Brooks was in Los Angeles when the 1992 riots broke out there. To then express his desire for tolerance of all kinds, he co-wrote the gospel-country-rock hybrid "We Shall Be Free", which was the first single off his fourth album The Chase. [1] However the song met with resistance from country radio stations and from the culturally conservative country audience, and only made it to #12 on the country chart, his worst showing to date. That said, the song is very popular amongst many of his fans and Brooks got standing ovations many times when the song was sung in concert.

The Chase, which Brooks would later describe as his album that gave the closest look into his mind, would go on to become a huge success, with its next two singles both making it back to #1. But it would not quite match the sales of his previous albums, and the tension between what Brooks wanted to do and what his core audience was willing to accept would seem to stay with him for the balance of his career, though many also comment that if Brooks hadn't have pushed the boundaries and dealt with matters the way he would have wanted to, he may have become a shadow and faded from the music scene, rather than retain respect from a very loyal fan base.

Brooks won his first Grammy Award for Best Male Country Vocal Performance in 1992 for the album Ropin' the Wind. He was awarded the Academy of Country Music award for Entertainer of the Year for 1990, 1991, 1992 and 1993, and the award for Top Male Vocalist for 1990 and 1991. As a performer and artist he has been compared to fellow country and pop/rock legends, such as the likes of Elvis Presley, The Beatles, Jackson Browne, Kenny Rogers, George Strait, George Jones, and Eagles.

Brooks has been nicknamed Garth Vader in reference to his "invasion" of the charts and his success as an icon of the country genre. The phrase is a play on "Darth Vader". The nickname probably originated from Britain when a top DJ, Nick Barraclough, used the phrase to describe Brooks' success on his BBC radio show.

His success as a world-wide star is evident. As well as tremendous success across the board in North America, Brooks enjoyed hit records and sell-out tours in many countries, including Ireland, Britain, Spain, throughout Europe, Brazil, The Far East, New Zealand, Australia, etc. In 1994, he opened London radio station, Country 1035.

During this period Garth and Sandy Brooks had three children: Taylor Mayne Pearl, born July 8, 1992; August Anna, born May 3, 1994; and Allie Colleen, born July 28, 1996.

One of the later peaks in Brooks' fame came on August 7, 1997, when he gave a free concert in New York City's Central Park, drawing hundreds of thousands of people in a city that many would say is far removed from the country music world. Estimates of the actual crowd size varied considerably, from 250,000 to 750,000 or even higher (this is because many were outside the actual venue, which was filled, enjoying the show)[2]; an additional 14.6 million viewers saw it live on HBO. Billy Joel and Don McLean made guest appearances. Brooks once again won the award for the ACM Entertainer of the year in 1998.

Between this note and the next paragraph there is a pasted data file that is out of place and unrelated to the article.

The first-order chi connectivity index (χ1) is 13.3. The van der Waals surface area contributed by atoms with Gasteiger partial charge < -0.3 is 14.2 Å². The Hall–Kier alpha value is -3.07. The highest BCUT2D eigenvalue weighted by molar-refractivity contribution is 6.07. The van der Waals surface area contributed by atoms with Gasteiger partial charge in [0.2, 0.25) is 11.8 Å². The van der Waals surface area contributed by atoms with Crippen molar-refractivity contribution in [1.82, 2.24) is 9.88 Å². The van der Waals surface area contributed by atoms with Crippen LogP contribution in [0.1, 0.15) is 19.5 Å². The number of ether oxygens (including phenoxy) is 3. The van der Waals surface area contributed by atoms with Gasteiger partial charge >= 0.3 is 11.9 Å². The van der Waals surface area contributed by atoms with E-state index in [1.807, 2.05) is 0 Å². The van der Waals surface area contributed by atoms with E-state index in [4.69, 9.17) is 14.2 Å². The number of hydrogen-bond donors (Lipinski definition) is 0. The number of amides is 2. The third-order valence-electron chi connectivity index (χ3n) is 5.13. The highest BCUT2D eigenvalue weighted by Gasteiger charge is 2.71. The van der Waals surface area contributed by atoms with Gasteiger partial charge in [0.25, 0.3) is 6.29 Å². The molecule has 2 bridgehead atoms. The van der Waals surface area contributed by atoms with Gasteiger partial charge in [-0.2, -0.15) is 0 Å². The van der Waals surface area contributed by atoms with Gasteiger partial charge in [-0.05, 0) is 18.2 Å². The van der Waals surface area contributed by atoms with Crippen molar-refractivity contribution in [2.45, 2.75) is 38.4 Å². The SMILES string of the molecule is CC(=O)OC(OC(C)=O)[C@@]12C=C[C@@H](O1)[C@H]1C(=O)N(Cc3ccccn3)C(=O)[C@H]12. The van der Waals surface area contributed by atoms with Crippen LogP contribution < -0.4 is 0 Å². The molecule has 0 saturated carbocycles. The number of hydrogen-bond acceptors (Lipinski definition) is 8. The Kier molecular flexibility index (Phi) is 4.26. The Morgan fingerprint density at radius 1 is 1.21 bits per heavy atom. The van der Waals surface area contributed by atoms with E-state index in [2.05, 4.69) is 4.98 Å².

"Chris Gaines"

In 1999 Brooks launched upon a conceptually ambitious and unorthodox multi-media project. He wanted to star in a thriller film in development called The Lamb that was about an emotionally conflicted fictional pop/rock star named Chris Gaines. He got the role, with Don Was to produce it. To prepare for the film, Brooks then decided to become Chris Gaines, adopting an alter ego look and personality – slimmer, black hair, soul patch, somewhat angst-ridden – and constructing a large back story. Much of this back story had to be musical, so with altered style and voice Brooks wrote and recorded Gaines' "Greatest Hits" album, In the Life of Chris Gaines. This was announced to the world, and met with a confused reaction, in May 1999 [3].

In October 1999, this album, now titled Garth Brooks In ... The Life of Chris Gaines, was finally released. It can best be described as a collection of Brooks's experiments in other popular music genres, such as alternative rock and rhythm and blues. It received mixed reviews in the United States, although in Great Britain the magazine Country Music People referred to it as "a work of genius".

A mockumentary, Garth Brooks ... In The Life of Chris Gaines was also made and shown on VH1 in that same year. Additionally, Brooks appeared once as guest host on Saturday Night Live with Gaines as special musical guest.

The success of the Chris Gaines experiment was decidedly doubtful mere weeks after the album was released. Some critics admired Brooks for demonstrating his range as a musician and actor, but most of the American public was either totally bewildered, or completely unreceptive to the idea of Garth Brooks as anything but a pop-country singer. Many of his fans also felt that by supporting the Gaines project they would lose the real Garth Brooks. Sales of the album were unspectacular, and although it made it to #2 on the pop album chart, expectations had been higher and retail stores were heavily discounting their oversupply.

The Lamb film project, which had been the genesis of the whole idea, was then cancelled and "Chris Gaines" quickly faded away into obscurity. Recently, on Late Night with Conan O'Brien, Conan added Supreme Court nominee Harriet Miers was added to the "Late Night Wall of National Jokes", where Chris Gaines was displayed and mentioned.

Charitable activities